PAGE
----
Ms. Choi: Oh, my God, yes. That Headspace App, which I try all the time — every three months, I try it again — I’m like, this is not for me. I’m just designed to be high-strung for the rest of my life.

Ms. Percy: Just don’t. Accept it.

Ms. Choi: It was interesting, because I was born in 1979, so I feel like a lot of the late ’80s, ’90s were my formative years. I can’t remember exactly when I saw the movie. I know I read the book before I saw The Joy Luck Club, so it’s one of those things where I don’t remember not knowing that story as an adolescent or as a girl who was falling in love with reading. I will say, I grew up in whitey-white McWhiterson Whitetown. [laughs] I grew up in a fancy suburb in the North Shore of Chicago, only two towns over from the hometown of Conrad Jarrett in Ordinary People.

Ms. Percy: Oh, my God. That says a lot.

Ms. Choi: It really does. I lived in the Jewish suburb that was essentially one town over from Lake Forest, where that movie is set. So seeing that on your show was kind of amazing. But it was a lonely way to grow up as the kid of an immigrant, where nobody looked like me except for my family. All of the connections and customs that you get with your community was something that my family had, but it was very much something that was separate from our “real lives.” That was our “Korean life,” or our “Korean family” or our “Korean what-we-did-outside-of-what-our-daily-life-was-like,” which had — me going to school, junior high and high school, there was very little connection to other first-generation people like me. So my memory of seeing the movie for the first time and reading the book — again, as a happy-go-lucky but pretty lonely kid, it was like, “Oh, my God. There are people like me. And they exist out in the world, and they are important enough to have a movie about them.”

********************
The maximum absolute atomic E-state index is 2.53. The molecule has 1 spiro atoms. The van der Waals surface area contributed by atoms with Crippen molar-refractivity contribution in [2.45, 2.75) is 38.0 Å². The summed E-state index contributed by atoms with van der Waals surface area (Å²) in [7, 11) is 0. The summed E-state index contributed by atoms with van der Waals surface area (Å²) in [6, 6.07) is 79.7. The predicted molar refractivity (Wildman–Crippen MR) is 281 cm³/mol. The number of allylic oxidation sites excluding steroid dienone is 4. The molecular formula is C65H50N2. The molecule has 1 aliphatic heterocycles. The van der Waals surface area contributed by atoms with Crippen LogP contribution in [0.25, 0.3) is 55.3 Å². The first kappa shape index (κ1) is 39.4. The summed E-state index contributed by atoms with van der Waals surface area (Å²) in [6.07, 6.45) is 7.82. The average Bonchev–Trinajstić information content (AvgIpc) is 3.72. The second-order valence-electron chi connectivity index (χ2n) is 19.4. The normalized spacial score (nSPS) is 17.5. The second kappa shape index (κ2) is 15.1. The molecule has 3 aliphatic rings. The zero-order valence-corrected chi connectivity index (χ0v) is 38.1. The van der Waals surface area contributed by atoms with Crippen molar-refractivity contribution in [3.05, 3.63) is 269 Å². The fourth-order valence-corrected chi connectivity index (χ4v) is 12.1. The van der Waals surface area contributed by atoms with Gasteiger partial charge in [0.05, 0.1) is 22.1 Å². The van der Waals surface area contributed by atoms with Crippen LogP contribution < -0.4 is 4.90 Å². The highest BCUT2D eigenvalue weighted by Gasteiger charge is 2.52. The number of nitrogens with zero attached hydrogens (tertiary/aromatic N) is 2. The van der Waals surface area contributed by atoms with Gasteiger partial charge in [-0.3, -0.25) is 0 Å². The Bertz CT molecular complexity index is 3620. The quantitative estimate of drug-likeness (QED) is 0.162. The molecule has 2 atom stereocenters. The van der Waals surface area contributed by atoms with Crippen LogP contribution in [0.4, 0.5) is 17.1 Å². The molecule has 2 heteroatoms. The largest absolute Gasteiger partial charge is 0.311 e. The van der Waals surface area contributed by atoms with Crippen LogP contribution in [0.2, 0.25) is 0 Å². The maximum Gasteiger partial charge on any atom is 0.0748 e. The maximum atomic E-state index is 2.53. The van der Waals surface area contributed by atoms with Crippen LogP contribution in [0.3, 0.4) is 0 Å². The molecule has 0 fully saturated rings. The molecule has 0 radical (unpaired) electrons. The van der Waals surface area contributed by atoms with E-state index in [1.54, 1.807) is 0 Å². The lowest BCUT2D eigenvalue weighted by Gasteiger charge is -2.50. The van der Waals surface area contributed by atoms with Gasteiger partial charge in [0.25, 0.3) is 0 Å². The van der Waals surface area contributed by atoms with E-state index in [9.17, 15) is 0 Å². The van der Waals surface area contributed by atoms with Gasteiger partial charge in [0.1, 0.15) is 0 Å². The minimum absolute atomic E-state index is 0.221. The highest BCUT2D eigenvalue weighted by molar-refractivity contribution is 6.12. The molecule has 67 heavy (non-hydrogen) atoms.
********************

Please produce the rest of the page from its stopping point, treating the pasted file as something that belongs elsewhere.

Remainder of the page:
The movie, I think, [laughs] it can be heavy-handed in how all the relationships and the pieces in the stories interlock. That said, I think it was also the first time that I realized that my family didn’t exist in a vacuum. The American idea is that you’re remaking yourself all the time, and the story that we had was that we came here to build our lives and give me and my sister opportunity. So it always felt very much like only that moment existed. The movie was the first time I was like, “Oh, right, there were steps and stories that got us here.” And I was connected to all of them because it so clearly, in the film, lays out — we’re not just born fresh. [laughs] We come with ancestors and families and a whole history that’s wound up in that. I think, for me, seeing the movie was pretty mind-blowing for my young self.

[excerpt: The Joy Luck Club]

Ms. Percy: What you’re saying about what we carry with us, I think so much about. I think it’s — correct me if I’m mispronouncing this. Is it An-Mei, Rose’s mother? She says it to her. She said, “I was born to my mother, and I was born a girl, all of us like stairs, one step after another, going up, going down, but always going the same way.” That idea you’re talking about is what we inherit from our parents’ past. This movie, I think the thing that is so remarkable about it, for me, is how it talks about what we inherit as daughters of mothers. But it’s also about what we inherit as children of immigrants.

Ms. Choi: The fucking stairs. I grew up with that feeling of the stairs, and then it wasn’t until re-watching the movie this week that that exact line — I got goosebumps.

Ms. Percy: It stunned me. I was like, holy shit. [laughs] The stairs is a perfect metaphor for this.

Ms. Choi: Yes, and I think in the past couple years, the research coming out about epigenetics and how our actual genes are being informed by the lived experiences of our ancestors to your parents and to our grandparents, and that it transforms us.

Ms. Percy: This movie is like an infomercial for epigenetics. [laughs]